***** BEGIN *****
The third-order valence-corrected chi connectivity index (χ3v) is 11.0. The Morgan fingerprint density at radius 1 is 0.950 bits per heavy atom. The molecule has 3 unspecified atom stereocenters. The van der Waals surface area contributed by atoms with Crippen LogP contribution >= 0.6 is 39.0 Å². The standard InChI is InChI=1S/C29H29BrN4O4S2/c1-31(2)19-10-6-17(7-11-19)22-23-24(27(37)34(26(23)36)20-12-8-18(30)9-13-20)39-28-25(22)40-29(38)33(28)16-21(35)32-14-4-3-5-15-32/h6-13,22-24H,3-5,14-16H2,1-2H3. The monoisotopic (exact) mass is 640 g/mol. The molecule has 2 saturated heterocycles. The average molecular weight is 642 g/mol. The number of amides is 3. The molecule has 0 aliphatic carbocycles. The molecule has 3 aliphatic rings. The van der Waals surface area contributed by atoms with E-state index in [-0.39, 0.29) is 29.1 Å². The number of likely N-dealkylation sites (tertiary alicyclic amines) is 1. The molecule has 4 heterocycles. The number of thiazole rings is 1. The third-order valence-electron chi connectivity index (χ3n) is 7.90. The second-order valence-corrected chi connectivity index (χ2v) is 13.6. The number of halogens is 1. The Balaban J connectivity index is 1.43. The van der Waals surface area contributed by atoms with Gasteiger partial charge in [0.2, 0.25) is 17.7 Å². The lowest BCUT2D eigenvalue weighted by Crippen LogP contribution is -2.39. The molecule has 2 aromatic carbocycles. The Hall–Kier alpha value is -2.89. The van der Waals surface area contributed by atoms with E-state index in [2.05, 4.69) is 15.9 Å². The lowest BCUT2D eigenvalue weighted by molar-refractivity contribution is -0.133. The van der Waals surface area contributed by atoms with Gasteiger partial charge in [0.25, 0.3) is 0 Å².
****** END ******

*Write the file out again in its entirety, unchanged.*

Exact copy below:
The third-order valence-corrected chi connectivity index (χ3v) is 11.0. The Morgan fingerprint density at radius 1 is 0.950 bits per heavy atom. The molecule has 3 unspecified atom stereocenters. The van der Waals surface area contributed by atoms with Crippen LogP contribution >= 0.6 is 39.0 Å². The standard InChI is InChI=1S/C29H29BrN4O4S2/c1-31(2)19-10-6-17(7-11-19)22-23-24(27(37)34(26(23)36)20-12-8-18(30)9-13-20)39-28-25(22)40-29(38)33(28)16-21(35)32-14-4-3-5-15-32/h6-13,22-24H,3-5,14-16H2,1-2H3. The monoisotopic (exact) mass is 640 g/mol. The molecule has 2 saturated heterocycles. The average molecular weight is 642 g/mol. The number of amides is 3. The molecule has 0 aliphatic carbocycles. The molecule has 3 aliphatic rings. The van der Waals surface area contributed by atoms with E-state index in [-0.39, 0.29) is 29.1 Å². The number of likely N-dealkylation sites (tertiary alicyclic amines) is 1. The molecule has 4 heterocycles. The number of thiazole rings is 1. The third-order valence-electron chi connectivity index (χ3n) is 7.90. The second-order valence-corrected chi connectivity index (χ2v) is 13.6. The number of halogens is 1. The Balaban J connectivity index is 1.43. The van der Waals surface area contributed by atoms with Gasteiger partial charge in [0.2, 0.25) is 17.7 Å². The lowest BCUT2D eigenvalue weighted by Crippen LogP contribution is -2.39. The molecule has 2 aromatic carbocycles. The Hall–Kier alpha value is -2.89. The van der Waals surface area contributed by atoms with E-state index in [2.05, 4.69) is 15.9 Å². The lowest BCUT2D eigenvalue weighted by molar-refractivity contribution is -0.133. The van der Waals surface area contributed by atoms with Gasteiger partial charge in [0.25, 0.3) is 0 Å².